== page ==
SRHD Encourages Community to Pool Safely
Pool Safe campaign offers illustrations, tips for preventing both drowning and recreational water illnesses caused by germs in pools
For more information, contact Kim Papich, SRHD Public Information Officer (509) 324-1539 or email@example.com
SPOKANE, Wash. – June 17, 2015 – Swimming is meant to be fun and healthy and to ensure it is for all adults and children here, Spokane Regional Health District (SRHD) is launching its Pool Safe campaign. Aimed at reducing drowning and illness risks associated with having fun in pools, the campaign is the perfect complement to warm weather in the Inland Northwest. The campaign’s variety of colorful illustrations show simple measures people can take at both public and private pools to waterproof themselves and loved ones from drowning and illness risks.
Drowning is a leading cause of injury death for children ages 1 to 4 (toddlers) nationally. For people of all ages, drowning is the fifth leading cause of unintentional injury death. And for every child who dies from drowning, another five receive emergency department care for near drownings that can cause brain damage and result in long-term disabilities. The good news is that drowning can be prevented and Pool Safe makes prevention easy.
When it comes to pool contamination and illness, swimmers are the main culprits for dirtying a pool. Swallowing water that is contaminated with germ-containing poop can cause diarrhea—this is one type of recreational water illness (RWI). On average, kids have about 10 grams of poop on their bottoms (the weight of about four pennies), which gets rinsed off in the pool. When someone is ill with diarrhea, their poop can contain millions of germs.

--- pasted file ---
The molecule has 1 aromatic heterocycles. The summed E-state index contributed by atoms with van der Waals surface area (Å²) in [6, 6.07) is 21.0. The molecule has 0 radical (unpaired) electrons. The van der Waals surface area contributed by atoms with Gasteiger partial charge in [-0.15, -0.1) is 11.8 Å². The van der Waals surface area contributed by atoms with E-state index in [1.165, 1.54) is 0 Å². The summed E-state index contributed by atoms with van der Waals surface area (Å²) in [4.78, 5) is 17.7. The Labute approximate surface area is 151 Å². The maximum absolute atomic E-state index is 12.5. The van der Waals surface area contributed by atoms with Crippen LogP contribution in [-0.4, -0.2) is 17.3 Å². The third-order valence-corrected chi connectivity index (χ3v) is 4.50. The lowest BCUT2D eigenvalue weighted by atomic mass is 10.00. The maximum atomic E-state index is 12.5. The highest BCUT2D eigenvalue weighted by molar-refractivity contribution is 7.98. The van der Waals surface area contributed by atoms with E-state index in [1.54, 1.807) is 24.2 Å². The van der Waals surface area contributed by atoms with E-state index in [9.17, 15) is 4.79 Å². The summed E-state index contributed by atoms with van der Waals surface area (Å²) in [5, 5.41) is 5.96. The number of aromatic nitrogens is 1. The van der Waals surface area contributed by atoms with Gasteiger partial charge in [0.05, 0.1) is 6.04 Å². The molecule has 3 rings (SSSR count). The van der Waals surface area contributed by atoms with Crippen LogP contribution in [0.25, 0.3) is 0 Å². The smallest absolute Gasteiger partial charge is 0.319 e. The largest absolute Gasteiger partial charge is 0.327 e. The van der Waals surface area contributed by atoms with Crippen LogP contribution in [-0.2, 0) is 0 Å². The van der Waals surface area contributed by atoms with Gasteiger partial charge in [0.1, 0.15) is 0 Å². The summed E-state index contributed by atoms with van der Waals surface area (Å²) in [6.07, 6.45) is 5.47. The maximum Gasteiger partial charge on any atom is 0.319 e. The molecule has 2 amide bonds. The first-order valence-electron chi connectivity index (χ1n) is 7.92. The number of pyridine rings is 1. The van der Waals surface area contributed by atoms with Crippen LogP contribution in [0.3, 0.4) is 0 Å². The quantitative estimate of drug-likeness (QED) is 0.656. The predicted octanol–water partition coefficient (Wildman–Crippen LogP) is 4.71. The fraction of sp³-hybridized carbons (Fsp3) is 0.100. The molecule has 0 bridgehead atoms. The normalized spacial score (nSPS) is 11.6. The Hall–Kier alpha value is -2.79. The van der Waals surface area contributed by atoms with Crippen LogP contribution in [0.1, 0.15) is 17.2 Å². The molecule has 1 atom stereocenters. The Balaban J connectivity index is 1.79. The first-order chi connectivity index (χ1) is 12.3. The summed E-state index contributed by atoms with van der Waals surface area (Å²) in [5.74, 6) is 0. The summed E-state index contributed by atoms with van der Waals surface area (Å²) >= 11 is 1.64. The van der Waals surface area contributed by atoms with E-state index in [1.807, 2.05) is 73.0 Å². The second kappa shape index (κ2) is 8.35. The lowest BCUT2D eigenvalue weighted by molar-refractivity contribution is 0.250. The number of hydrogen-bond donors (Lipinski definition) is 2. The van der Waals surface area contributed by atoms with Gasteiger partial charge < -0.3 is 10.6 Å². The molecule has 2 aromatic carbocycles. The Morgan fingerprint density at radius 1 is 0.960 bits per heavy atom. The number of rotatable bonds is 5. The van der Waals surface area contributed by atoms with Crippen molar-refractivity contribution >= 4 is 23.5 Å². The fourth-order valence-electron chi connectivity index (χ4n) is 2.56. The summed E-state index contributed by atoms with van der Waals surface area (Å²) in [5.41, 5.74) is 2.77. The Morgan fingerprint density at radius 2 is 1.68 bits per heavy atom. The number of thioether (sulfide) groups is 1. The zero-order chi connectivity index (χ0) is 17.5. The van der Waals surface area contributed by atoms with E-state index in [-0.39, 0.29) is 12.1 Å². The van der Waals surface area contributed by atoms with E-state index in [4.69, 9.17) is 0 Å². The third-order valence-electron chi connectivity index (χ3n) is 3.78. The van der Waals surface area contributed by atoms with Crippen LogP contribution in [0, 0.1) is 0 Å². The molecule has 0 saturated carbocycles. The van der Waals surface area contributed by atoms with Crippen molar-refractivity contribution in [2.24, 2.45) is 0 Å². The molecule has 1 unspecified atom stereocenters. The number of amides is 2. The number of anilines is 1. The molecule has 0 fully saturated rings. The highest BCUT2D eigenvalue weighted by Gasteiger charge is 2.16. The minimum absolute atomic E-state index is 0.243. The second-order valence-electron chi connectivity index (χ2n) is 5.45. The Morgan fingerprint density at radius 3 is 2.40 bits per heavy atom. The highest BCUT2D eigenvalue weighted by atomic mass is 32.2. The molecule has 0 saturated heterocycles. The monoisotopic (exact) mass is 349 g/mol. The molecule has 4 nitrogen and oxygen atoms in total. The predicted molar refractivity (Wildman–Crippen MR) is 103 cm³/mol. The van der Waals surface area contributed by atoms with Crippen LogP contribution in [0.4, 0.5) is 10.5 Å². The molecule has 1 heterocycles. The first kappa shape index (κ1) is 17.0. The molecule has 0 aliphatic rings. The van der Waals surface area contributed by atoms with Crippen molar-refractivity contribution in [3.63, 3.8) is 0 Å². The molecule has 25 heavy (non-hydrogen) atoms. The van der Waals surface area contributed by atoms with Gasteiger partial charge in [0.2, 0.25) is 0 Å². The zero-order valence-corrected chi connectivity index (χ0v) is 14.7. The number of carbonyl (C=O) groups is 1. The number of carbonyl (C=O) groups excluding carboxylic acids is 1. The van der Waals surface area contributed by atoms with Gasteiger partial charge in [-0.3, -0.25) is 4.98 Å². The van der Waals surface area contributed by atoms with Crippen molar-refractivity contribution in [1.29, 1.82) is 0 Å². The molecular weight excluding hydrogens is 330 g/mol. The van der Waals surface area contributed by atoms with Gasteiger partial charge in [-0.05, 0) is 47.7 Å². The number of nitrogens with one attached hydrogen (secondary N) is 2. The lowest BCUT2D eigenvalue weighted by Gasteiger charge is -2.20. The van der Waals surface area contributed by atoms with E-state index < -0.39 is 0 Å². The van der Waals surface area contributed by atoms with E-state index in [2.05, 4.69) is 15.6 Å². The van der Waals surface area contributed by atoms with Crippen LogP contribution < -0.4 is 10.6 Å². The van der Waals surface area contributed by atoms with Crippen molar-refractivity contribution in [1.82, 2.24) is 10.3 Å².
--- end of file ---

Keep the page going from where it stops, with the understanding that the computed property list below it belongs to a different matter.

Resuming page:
“When you go swimming, you share the water—and the germs in it—with every other person who enters the pool. It takes just one person to contaminate an entire pool,” said Julie Awbrey, SRHD’s Water Recreation program manager. “That’s why all swimmers need to take an active role in preventing the spread of germs and this campaign is meant to show them how.”
Drowning Prevention at Home
At home and in other residential pools and spas, specific to drowning, the campaign emphasizes combining safety measures. This is called adding “layers of protection.” Illustrations encourage individuals to focus on always watching children in or around water, while also ensuring there are barriers and alarms installed for additional protection. Enroll children in swimming lessons early and put weak swimmers in life jackets. And always be prepared for an emergency.
Drowning Prevention in Public
In public pools, Pool Safe specifies hazards to be aware of and how to prevent them. Always watch children in or around the water—lifeguards are not babysitters. There is no substitute for supervision. Put weak swimmers in life jackets and be prepared for an emergency by learning CPR and keeping a phone with you. To prevent a child being trapped underwater in the pool’s suction drain, teach swimmers not to play near them.
Recreational Water Illnesses at Home
To prevent RWIs—when germs or chemicals in a pool make someone sick, the campaign encourages several prevention steps including staying out of the water when ill—including up to two weeks after symptoms have stopped—and showering with soap before getting into the pool. The campaign also emphasizes not drinking pool water and if an individual has to pee or poop, to not do it in the pool!
Recreational Water Illness in Public
Many of the same prevention tips for illnesses at home apply for public pools. Additionally, fact sheets for the campaign also cover common myths associated with RWIs, like ‘chlorine kills germs in a swimming pool right away’ or ‘a strong chlorine smell means lots of chlorine in the pool’. For the facts about these illnesses and more data and tips, the fact sheets are a great resource for the community. To view the entire campaign and related fact sheets, go to srhd.org/poolsafe.asp.
Information can also be found at www.srhd.org. SRHD’s web site offers comprehensive, updated information about Spokane Regional Health District and its triumphs in making Spokane a safer and healthier community. Become a fan of SRHD on Facebook to receive local safety and wellness tips. You can also follow us on Twitter @spokanehealth